Enrolment not sole factor in primary school shake-up

EDUCATION Minister John O’Dowd has reassured parents that the plan to reorganise primary schools is “definitely not a numbers game based solely on enrolment”.

Mr O’Dowd was responding to comments by the Ulster Farmers’ Union following last week’s publication of the Southern Education and Library Board’s draft primary area plan.

Under the plans, three schools in the area have been highlighted as having pupils under the minimum enrolment threshold of 105. They are Bleary PS, Tullygally and St Mary’s, Derrytrasna.

However, both Bleary and St Mary’s have stressed that come September the balance will be redressed regarding enrolment.

Meanwhile, the Council for Catholic Maintained Schools (CCMS) has also stressed that it will work closely with the local communities during any consultation process and has given more details on its review process.

The Minister said he firmly believed that all children, including those who live in rural areas, deserve to have access to high quality educational opportunities. “The education and library boards’ proposals on the future of primary provision are designed to adhere to the official Sustainable Schools policy – an approach to school provision that is fully ‘rural-proofed’, having been checked against the Rural Development Council’s rural proofing checklist,” he said.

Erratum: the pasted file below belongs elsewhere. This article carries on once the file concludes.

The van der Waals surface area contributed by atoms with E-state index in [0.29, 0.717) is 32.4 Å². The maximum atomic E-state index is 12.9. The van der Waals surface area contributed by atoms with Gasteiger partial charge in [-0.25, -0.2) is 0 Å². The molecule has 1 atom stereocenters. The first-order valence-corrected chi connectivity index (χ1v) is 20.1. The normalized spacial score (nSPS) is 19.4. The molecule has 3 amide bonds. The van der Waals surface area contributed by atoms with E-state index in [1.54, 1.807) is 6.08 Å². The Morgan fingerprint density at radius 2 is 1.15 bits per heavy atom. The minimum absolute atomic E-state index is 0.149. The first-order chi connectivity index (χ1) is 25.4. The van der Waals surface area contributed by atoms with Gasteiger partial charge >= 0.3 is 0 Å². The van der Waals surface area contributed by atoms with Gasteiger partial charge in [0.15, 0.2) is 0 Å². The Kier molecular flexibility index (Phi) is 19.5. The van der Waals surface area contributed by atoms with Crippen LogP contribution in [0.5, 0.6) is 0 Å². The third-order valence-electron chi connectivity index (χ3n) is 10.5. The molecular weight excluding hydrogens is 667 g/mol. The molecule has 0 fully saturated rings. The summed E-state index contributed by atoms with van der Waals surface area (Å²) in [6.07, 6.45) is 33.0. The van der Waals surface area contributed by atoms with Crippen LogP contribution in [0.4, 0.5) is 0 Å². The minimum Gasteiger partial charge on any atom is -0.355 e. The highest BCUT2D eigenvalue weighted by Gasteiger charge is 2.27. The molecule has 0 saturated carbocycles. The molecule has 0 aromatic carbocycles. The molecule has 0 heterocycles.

“I can assure everyone that no decisions have yet been made on any school and that none will be made before everyone has had a chance to put their opinions across. Only at that point, and taking account of all pertinent information, will I decide on the best way forward in the interests of all children.”

Gerry Lundy, chief executive of the CCMS, said the organisation had worked very closely in association with the education and library boards on the development of the draft area plans.

He said, “Our starting point for a review is to consider our schools on a parish basis. Those parish reviews have to be considered in the light of the key Department of Education policies and, in particular, the Sustainable Schools Policy and the Every School a Good School Policy. Our focus is on continuing to provide viable and sustainable, high quality education into the future.

“A key outcome of this process has been confirmation that the vast majority of CCMS schools are fully viable and sustainable into the future. However, some larger, sustainable schools may require change to facilitate a solution for a smaller, unsustainable school in the same area.”

He said that where a school is ‘under challenge’ there were a number of solutions, all of which would involve consultation with the schools and communities affected.

These are amalgamation, expansion, consultation on potential closures, and exploring shared education proposals which come from the local communities themselves.

Mr Lundy added, “As part of the consultation processes the CCMS will work together with the local community in the area and consider alternative solutions to that proposed by CCMS. If it can be demonstrated that the alternative solutions can meet the challenges faced by the school in the current educational policy context, CCMS will seriously consider them. This is synonymous with our vision for high quality education and facilitating the needs of our primary school pupils.”

The draft primary area plans are open for public consultation until the end of June and anyone with an interest can make their views known by visiting www.puttingpupilsfirst.info or contact the Southern Education and Library Board if you do not have access to the web.